In a year rich with environmental writing, it’s hard to narrow down my favorite examples. Here are five that made me take notice.
“Deep Intellect: Inside the Mind of an Octopus,” by Sy Montgomery (Orion)
If a visit to the New England Aquarium hadn’t already spurred me to quit eating octopus, this story would have done the trick. The author’s encounter with a Pacific octopus named Athena was humane and intimate without veering into Bambi territory.
“Tar Sands Showdown in the Nebraska Sandhills," by Ted Genoways (OnEarth)
Genoways takes a complex energy issue and makes it achingly human by taking us to the land of the Ogallala Aquifer. He introduces us to “cowboy poet” Ben Gotschall, a compelling and sympathetic main character.
“What is the price of an environmentalist’s vote?” by Glenn Hurowitz (Grist)
President Obama’s decision to delay a decision on the Keystone XL pipeline sparked a chain of virtual victory dances. Hurowitz provided some appropriate skepticism: “Approving the tar-sands pipeline will be an easy way for President Romney to give Big Oil a huge thank-you gift.”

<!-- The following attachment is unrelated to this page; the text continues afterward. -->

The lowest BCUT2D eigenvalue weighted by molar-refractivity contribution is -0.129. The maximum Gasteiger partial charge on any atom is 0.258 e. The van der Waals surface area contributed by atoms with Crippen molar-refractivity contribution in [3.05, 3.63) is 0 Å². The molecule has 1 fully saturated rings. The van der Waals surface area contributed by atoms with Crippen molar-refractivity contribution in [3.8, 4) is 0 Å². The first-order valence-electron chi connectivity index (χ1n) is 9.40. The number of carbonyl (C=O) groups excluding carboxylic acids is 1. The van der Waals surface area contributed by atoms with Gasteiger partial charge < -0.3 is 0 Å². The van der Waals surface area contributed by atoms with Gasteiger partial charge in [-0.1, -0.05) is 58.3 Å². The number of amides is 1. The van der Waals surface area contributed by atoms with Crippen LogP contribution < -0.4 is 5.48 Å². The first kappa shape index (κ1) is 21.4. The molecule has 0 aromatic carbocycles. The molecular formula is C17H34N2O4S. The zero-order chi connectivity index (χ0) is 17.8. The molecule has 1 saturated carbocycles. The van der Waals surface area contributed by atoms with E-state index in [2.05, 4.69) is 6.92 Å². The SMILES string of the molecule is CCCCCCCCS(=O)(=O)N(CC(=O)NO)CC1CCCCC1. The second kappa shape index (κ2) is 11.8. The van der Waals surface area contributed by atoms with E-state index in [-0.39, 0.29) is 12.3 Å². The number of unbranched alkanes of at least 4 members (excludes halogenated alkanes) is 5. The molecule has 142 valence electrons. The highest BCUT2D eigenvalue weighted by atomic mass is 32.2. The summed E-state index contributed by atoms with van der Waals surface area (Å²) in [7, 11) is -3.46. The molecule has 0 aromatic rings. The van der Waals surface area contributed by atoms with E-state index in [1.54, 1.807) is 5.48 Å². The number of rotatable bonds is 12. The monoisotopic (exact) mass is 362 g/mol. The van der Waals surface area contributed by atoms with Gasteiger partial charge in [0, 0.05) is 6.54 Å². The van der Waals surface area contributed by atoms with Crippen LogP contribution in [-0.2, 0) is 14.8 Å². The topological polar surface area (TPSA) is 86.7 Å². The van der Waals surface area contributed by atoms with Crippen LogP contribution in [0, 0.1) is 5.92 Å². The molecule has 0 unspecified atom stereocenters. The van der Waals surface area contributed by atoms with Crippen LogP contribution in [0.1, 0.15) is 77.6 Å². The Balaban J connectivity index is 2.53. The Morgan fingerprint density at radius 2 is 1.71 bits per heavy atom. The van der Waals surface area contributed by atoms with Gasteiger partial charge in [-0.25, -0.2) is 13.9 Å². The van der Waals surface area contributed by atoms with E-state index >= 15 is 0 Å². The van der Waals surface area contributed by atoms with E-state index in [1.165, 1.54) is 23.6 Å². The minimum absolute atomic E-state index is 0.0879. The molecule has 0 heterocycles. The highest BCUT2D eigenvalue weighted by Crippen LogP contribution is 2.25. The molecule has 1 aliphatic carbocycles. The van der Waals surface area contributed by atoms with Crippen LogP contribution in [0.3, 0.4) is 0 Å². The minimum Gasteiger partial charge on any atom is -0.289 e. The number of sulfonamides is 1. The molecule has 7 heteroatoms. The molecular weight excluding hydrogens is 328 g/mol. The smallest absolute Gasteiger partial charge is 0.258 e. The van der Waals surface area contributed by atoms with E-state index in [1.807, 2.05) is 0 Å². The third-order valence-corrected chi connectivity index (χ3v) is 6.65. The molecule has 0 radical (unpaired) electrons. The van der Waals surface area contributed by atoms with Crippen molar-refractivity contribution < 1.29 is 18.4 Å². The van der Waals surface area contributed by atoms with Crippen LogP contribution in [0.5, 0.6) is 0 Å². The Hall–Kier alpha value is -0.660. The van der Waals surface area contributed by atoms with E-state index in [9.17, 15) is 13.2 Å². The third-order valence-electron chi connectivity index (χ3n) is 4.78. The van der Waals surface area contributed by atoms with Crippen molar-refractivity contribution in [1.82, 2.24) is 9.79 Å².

“Malaria on the Rise as East African Climate Heats Up,” by Paul R. Epstein and Dan Ferber (Scientific American)
Published seven months before Epstein’s death, this article about the link between climate change and malaria in East Africa is infused with under-represented voices, narrative tension, and a strong sense of place.
“Quest for shark fins brings Mexican fishermen to American waters,” by Kevin Sieff (Washington Post)
Sieff, a good friend of mine, tracks some of the shark fins used in Asian soups to a corner of the Gulf of Mexico where fisheries laws are poorly enforced. But he doesn’t demonize the offenders, whose voices he includes too.
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